Jon Allison, eGovNet's general counsel, equated advertising on government
Web sites with what's seen on public television, where companies sponsor
or underwrite programming. "This is no different than PBS getting advertising,"
he said. "It's controlled advertising."
However, some worry about commercial-sector control and influence over
the public sector, and the appearance that governments are endorsing products
"It's fraught with some dangers because once you open the door to certain
speakers, you have to allow the door open to anyone," said Jef Richards,
chairman of the advertising department at the University of Texas at Austin.
He said he's "heard a lot of rumblings" from government agencies about the
issue of advertising.
For example, an agency might ask, if a government site posted a Honda
ad, does that discriminate against Toyota? The public might also question
whether government information has been influenced by advertisers. "If you
open it up to advertisers, are you turning over control to the advertisers?"
Based on case law relating to public transportation property advertising,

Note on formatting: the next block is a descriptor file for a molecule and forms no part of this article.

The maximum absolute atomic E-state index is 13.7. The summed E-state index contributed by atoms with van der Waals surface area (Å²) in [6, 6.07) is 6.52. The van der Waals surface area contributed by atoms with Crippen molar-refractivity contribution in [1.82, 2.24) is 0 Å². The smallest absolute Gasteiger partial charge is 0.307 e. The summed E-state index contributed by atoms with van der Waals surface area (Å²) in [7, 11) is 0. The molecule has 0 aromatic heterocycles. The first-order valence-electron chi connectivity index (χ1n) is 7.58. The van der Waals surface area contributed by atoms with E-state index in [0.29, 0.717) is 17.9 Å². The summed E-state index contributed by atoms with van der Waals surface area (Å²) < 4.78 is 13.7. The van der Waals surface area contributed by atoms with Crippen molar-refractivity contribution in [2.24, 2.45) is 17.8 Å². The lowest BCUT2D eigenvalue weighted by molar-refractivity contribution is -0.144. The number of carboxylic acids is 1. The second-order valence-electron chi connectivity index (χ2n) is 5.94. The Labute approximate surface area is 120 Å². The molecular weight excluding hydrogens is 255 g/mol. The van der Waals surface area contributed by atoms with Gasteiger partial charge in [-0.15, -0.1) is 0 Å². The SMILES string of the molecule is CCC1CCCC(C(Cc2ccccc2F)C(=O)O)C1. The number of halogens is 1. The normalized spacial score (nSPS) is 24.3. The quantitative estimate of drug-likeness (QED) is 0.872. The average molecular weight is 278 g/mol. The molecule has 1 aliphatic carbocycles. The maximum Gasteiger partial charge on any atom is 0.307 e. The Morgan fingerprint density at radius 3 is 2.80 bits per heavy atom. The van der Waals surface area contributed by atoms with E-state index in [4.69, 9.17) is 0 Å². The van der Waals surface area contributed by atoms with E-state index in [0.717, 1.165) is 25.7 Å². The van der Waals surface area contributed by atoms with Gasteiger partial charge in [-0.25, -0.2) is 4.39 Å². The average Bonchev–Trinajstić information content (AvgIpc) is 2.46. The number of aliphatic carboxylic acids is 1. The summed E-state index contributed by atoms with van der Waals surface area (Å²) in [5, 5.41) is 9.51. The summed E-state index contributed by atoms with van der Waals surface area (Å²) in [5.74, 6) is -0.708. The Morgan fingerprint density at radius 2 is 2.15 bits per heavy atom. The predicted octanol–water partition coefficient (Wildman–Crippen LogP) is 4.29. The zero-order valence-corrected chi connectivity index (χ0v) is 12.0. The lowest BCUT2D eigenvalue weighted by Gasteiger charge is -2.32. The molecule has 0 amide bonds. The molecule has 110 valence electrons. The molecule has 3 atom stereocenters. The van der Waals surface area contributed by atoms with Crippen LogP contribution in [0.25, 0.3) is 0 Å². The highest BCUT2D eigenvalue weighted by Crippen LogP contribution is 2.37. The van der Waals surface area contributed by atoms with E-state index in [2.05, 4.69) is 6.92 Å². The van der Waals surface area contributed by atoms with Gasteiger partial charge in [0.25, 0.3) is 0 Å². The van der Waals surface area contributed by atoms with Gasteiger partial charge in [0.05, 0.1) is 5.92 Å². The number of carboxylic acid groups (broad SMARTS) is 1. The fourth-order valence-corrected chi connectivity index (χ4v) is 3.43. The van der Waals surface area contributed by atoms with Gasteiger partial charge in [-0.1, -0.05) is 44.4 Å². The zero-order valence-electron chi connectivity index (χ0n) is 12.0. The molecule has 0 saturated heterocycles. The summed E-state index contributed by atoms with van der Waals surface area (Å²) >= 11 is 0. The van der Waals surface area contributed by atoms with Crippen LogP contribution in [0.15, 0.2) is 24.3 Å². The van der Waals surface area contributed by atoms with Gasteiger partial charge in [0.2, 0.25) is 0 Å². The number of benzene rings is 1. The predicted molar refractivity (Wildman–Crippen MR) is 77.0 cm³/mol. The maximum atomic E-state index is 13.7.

such as ads on a metropolitan bus, Allison said his company has the right
to pick and choose advertisers.
"In essence, because government Web sites are a tool by which governments
provide information and services to citizens — and are not vehicles for
public dialogue — governments have significant latitude to limit the content
of ads on their Web sites," he said. If issues of endorsement and favoritism
arise, a government could include a disclaimer, he said.
Among states, Massachusetts appears to be the only one experimenting
with advertising on its Web site. So far, ads appear only on its procurement
site, called Commonwealth Procurement Access and Solicitation System, or
Comm-PASS. Honda EV Plus, TEN Corp., Getronics and Central Reprographics
are among the advertisers. If a user clicks on a certain ad, this disclaimer
appears: "The Commonwealth of Massachusetts does not endorse the following